Near miss of drone with plane landing at Heathrow in July – unregulated drones a potential safety hazard
The CAA has released information about a category A (the most serious risk of collision) near miss incident, of an Airbus A320 (which can carry up to 180 people) approaching Heathrow, over London, coming close to an unidentified drone. The incident was on 22nd July 2014 at 1416 GMT. The A320 pilot reported seeing a helicopter-style drone as the jet was 700 feet off the ground. The CAA has not identified the airline. The drone is reported to have been within 20 feet of the plane’s wing. The drone had not appeared on air traffic control radar and disappeared after the encounter. In another incident, in May 2014 the pilot of an ATR 72 turbo-prop plane reported seeing a helicopter drone only 80 feet away as he approached Southend at a height of 1,500 feet. Now BALPA has warned that the large number of drones operated by amateur enthusiasts now poses “a real risk” to commercial aircraft. Sales of drones have increased rapidly, with UK sales of 1,000 – 2,000 every month. Costing as little as £35 for a basic one, they will be popular as Christmas presents – more advanced drones costing £3,000 can carry a high definition camera. Buyers have no training, but they are meant to stay below 400ft and avoid areas close to airports. There is no way to enforce these requirements.
Heathrow plane in near miss with drone
An unidentified drone came close to hitting a plane as it landed at Heathrow, the Civil Aviation Authority (CAA) has confirmed.
An Airbus A320 pilot reported seeing a helicopter-style drone as the jet was 700 feet off the ground on its approach to the runway at 1416 GMT on 22 July.
The CAA has not identified the airline or how close the drone came to the plane, which can carry 180 people.
It gave the incident an “A” rating, meaning a “serious risk of collision”.
This is the highest incident rating the CAA can give.
Investigators were unable to identify the drone, which did not appear on air traffic control radar and disappeared after the encounter.
In May the pilot of an ATR 72 turbo-prop plane reported seeing a helicopter drone only 80 feet away as he approached Southend airport at a height of 1,500 feet.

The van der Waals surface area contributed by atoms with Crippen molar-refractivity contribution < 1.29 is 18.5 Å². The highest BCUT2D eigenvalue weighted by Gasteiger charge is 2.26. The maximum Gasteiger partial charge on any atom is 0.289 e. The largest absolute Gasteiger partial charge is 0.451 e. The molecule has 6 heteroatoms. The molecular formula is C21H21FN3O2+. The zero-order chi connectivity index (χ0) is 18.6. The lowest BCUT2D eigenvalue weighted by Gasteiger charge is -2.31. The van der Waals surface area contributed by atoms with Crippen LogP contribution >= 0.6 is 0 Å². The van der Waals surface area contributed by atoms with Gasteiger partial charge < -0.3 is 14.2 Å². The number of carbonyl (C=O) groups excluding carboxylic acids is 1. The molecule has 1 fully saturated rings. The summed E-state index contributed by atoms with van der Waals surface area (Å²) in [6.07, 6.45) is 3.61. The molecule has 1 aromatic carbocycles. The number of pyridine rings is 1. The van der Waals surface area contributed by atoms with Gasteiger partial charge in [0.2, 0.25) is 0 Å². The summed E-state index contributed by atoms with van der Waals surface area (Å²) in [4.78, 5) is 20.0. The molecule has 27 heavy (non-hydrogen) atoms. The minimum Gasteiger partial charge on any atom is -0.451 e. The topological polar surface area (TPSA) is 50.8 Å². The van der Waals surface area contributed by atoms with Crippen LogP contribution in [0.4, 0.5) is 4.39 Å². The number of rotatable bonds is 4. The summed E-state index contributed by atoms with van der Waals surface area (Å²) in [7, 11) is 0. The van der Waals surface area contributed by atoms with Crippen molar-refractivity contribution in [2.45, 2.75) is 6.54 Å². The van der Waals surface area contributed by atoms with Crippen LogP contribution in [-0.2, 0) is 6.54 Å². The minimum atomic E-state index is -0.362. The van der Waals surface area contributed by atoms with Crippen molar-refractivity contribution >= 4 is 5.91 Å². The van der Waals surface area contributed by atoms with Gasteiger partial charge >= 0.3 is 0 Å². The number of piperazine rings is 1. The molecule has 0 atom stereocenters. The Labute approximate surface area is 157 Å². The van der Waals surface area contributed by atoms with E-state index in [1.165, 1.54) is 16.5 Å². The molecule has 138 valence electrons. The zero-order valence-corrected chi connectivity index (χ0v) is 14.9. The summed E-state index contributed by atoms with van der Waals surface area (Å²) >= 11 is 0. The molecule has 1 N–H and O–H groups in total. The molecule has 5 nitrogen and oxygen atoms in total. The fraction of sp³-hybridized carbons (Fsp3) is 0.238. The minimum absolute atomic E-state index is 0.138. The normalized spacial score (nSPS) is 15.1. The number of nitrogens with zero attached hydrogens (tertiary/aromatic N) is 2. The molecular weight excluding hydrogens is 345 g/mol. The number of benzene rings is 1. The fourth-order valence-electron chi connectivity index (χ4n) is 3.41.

The incidents have prompted a warning from the British Airline Pilots’ Association (Balpa) that the rapid increase in the number of drones operated by amateur enthusiasts now poses “a real risk” to commercial aircraft.
The association’s general secretary, Jim McAuslan said drones could cause a repeat of the “Hudson River experience”, when a plane was forced to land in water in New York in 2009 after birds were sucked into its engines.
“A small drone could be a risky distraction for a pilot coming into land and cause serious damage if they hit one.”
Sales of drones have increased rapidly, with UK sales running at a rate of between 1,000 and 2,000 every month.
They are expected to be very popular as Christmas presents.
They cost as little as £35 for a smaller model – more advanced drones capable of carrying a high definition camera and travelling at 45 miles per hour cost almost £3,000.
Only a very small minority of people operating drones have attended training courses in how to fly them.
A spokesman for the CAA said it had to depend on people using their common sense when they operated drones.
He said the current level of risk should be “kept in perspective” but warned that breaking laws governing the use of drones could potentially threaten commercial aircraft.
“People using unmanned aircraft need to think, use common sense and take responsibility for them”, he said.
“There are rules which have the force of law and have to be followed.”
Drones may not be flown higher than 400 feet or further than 500 metres from the operator, and they must not go within 50 metres of people, vehicles or buildings.
There are exclusion zones around airports and the approaches to them for drones weighing more than seven kilograms.
Mr McAuslan said there was an urgent need for rules to be tightened before much larger unmanned cargo planes – potentially the size of a Boeing 737 – took to the skies.
Drone was ‘within 20ft’ of crashing into passenger plane landing at Heathrow
Report finds that remote-controlled model helicopter almost caused a mid-air collision, after flying into path of an Airbus A320 jet landing at Heathrow
By Tom Brooks-Pollock
12 Dec 2014 (Telegraph)
A drone came within 20ft of striking a passenger aircraft shortly before it was due to land as Heathrow Airport, a report into the ‘near-miss’ has found.
The model helicopter passed dangerously close to the Airbus A320, 700ft above the ground on July 22 this year, according the report by the UK Airprox Board, the regulator.
It was the second recorded near-miss, or ‘airprox’, between a commercial passenger flight and a drone in Britain, and the first at Heathrow.
Officials concluded that the pilot of the remote-controlled aircraft, who has not been identified, “had chosen to fly it in an entirely inappropriate location.”